The FAA issued an airworthiness directive–2013-18-09–on September 18 affecting some Honeywell ASCa emergency locator transmitters (ELTs) installed on transport-category aircraft.
Boeing 787 Dreamliner
The first Boeing 787-9 took off on its maiden mission from Paine Field in Everett, Washington, Tuesday at 11:02 a.m. local time. Plans called for the latest Dreamliner variant to land at Seattle’s Boeing Field some time between 3 p.m. and 4 p.m.
A ceremony commemorating the delivery of the 1,000th Embraer E-Jet last Friday not only gave the Brazilian company a chance to celebrate the success of the past 10 years, but also to offer a glimpse at what it hopes proves an equally auspicious future. An E175 painted in American Eagle livery, the 1,000th airplane went to long-time customer Republic Airways. The company placed an order for 47 of the 76-seat airplanes at the beginning of the year and holds options on another 47.
The European Aviation Safety Agency has issued type certification for the higher efficiency and thrust “package C” version of Rolls-Royce’s Trent 1000 engine. The approval comes ahead of the anticipated first flight of Boeing’s 787-9 widebody. The 74,000-pound-thrust turbofan is set to power Air New Zealand’s first 787-9 when the new version of the Dreamliner family enters service next year, and it is also available for the existing 787-8.
European low-cost airline Norwegian Air Shuttle is expanding its intercontinental route structure as it takes delivery of new Boeing 787 Dreamliners. On September 3 the carrier, based in Fornebu, Norway, announced service to three new destinations in the U.S., scheduled to start next spring. It plans to use the 787 on routes between Scandinavia and Los Angeles, Oakland and Orlando international airports.
GE Aviation started testing its new fourth-generation composite fan blades for the new GE9X turbofan, the company announced last week. Chosen to power the new Boeing 777X, the 100,000-pound-thrust-class engine promises a 10-percent fuel burn improvement over the GE90-115B–the engine that powers the Boeing 777-300ER.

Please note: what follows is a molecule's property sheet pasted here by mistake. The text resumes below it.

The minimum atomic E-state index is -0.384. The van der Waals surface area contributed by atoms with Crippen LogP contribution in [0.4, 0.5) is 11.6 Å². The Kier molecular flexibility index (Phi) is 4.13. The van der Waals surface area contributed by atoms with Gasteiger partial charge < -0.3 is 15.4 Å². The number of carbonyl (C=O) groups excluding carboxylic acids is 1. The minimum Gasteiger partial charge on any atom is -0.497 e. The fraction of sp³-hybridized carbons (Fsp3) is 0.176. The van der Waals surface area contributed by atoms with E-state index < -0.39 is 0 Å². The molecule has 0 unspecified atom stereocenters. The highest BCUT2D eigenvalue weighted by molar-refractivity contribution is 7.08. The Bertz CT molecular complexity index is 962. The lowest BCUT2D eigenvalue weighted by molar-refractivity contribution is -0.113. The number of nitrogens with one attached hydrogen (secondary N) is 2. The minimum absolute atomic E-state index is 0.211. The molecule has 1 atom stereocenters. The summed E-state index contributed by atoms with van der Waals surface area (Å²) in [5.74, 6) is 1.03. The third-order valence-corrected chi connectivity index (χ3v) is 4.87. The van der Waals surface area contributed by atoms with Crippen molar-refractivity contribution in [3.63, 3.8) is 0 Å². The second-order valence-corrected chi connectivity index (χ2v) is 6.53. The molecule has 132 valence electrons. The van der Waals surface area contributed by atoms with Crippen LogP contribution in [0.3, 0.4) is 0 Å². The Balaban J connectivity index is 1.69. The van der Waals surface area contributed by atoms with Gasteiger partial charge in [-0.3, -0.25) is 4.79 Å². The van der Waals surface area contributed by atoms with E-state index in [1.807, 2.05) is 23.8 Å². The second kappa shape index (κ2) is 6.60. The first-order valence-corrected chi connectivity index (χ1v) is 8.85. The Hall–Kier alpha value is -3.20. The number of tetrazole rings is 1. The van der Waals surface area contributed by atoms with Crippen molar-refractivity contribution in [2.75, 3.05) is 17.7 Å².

Boeing has advised all operators of 787s to inspect their airplanes for “improperly configured” engine fire extinguisher bottles following discoveries by Japan’s All Nippon Airways and Japan Airlines of a problem in a total of four Dreamliners.
The latest “issue” affecting the Boeing 787 has the manufacturer investigating improper installation of a component associated with its engine fire suppression system. Japan’s All Nippon Airways and Japan Airlines on Wednesday each reported problems with at least one of their 787s that, in ANA’s case, delayed a flight from Tokyo Haneda Airport to Frankfurt for an hour and 42 minutes Wednesday morning.
All Nippon Airways and United Airlines have found minor wiring damage on a total of three Honeywell-made emergency locator transmitters for Boeing 787s and have returned them to their manufacturer for inspection, the airlines revealed last week. The discoveries arose during inspections of the systems recommended by the UK’s Air Accidents Investigation Branch and mandated on Thursday by the U.S.
The U.S. Federal Aviation Administration on Thursday issued an airworthiness directive (AD) calling for either the removal or inspection of the Honeywell fixed emergency locator transmitter (ELT) in Boeing 787s.